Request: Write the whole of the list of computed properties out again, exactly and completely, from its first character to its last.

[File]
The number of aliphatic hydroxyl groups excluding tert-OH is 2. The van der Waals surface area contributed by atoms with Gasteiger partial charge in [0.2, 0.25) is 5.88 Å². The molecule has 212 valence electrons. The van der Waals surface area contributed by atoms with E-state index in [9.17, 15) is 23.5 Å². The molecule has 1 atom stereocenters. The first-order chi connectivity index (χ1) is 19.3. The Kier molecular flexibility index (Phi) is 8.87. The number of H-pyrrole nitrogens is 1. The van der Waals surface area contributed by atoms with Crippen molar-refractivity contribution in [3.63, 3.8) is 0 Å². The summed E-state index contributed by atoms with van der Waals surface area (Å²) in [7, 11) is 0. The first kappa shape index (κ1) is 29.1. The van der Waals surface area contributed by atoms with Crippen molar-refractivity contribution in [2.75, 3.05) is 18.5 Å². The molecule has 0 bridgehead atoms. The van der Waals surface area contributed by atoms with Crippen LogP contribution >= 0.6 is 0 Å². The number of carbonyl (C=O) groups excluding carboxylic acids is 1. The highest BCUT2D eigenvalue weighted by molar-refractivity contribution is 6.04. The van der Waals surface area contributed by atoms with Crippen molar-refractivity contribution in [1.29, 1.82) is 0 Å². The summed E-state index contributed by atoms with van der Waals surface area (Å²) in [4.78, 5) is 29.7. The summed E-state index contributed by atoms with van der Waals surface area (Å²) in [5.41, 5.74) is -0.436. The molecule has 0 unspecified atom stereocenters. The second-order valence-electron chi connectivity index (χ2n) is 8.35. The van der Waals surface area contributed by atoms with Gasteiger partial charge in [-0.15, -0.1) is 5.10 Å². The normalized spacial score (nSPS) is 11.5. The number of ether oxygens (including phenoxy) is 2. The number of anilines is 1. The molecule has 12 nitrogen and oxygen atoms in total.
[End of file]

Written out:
The number of aliphatic hydroxyl groups excluding tert-OH is 2. The van der Waals surface area contributed by atoms with Gasteiger partial charge in [0.2, 0.25) is 5.88 Å². The molecule has 212 valence electrons. The van der Waals surface area contributed by atoms with E-state index in [9.17, 15) is 23.5 Å². The molecule has 1 atom stereocenters. The first-order chi connectivity index (χ1) is 19.3. The Kier molecular flexibility index (Phi) is 8.87. The number of H-pyrrole nitrogens is 1. The van der Waals surface area contributed by atoms with Crippen molar-refractivity contribution in [3.63, 3.8) is 0 Å². The summed E-state index contributed by atoms with van der Waals surface area (Å²) in [7, 11) is 0. The first kappa shape index (κ1) is 29.1. The van der Waals surface area contributed by atoms with Crippen molar-refractivity contribution in [2.75, 3.05) is 18.5 Å². The molecule has 0 bridgehead atoms. The van der Waals surface area contributed by atoms with Crippen LogP contribution >= 0.6 is 0 Å². The number of carbonyl (C=O) groups excluding carboxylic acids is 1. The highest BCUT2D eigenvalue weighted by molar-refractivity contribution is 6.04. The van der Waals surface area contributed by atoms with Crippen molar-refractivity contribution in [1.29, 1.82) is 0 Å². The summed E-state index contributed by atoms with van der Waals surface area (Å²) in [4.78, 5) is 29.7. The summed E-state index contributed by atoms with van der Waals surface area (Å²) in [5.41, 5.74) is -0.436. The molecule has 0 unspecified atom stereocenters. The second-order valence-electron chi connectivity index (χ2n) is 8.35. The van der Waals surface area contributed by atoms with Gasteiger partial charge in [-0.15, -0.1) is 5.10 Å². The normalized spacial score (nSPS) is 11.5. The number of ether oxygens (including phenoxy) is 2. The number of anilines is 1. The molecule has 12 nitrogen and oxygen atoms in total.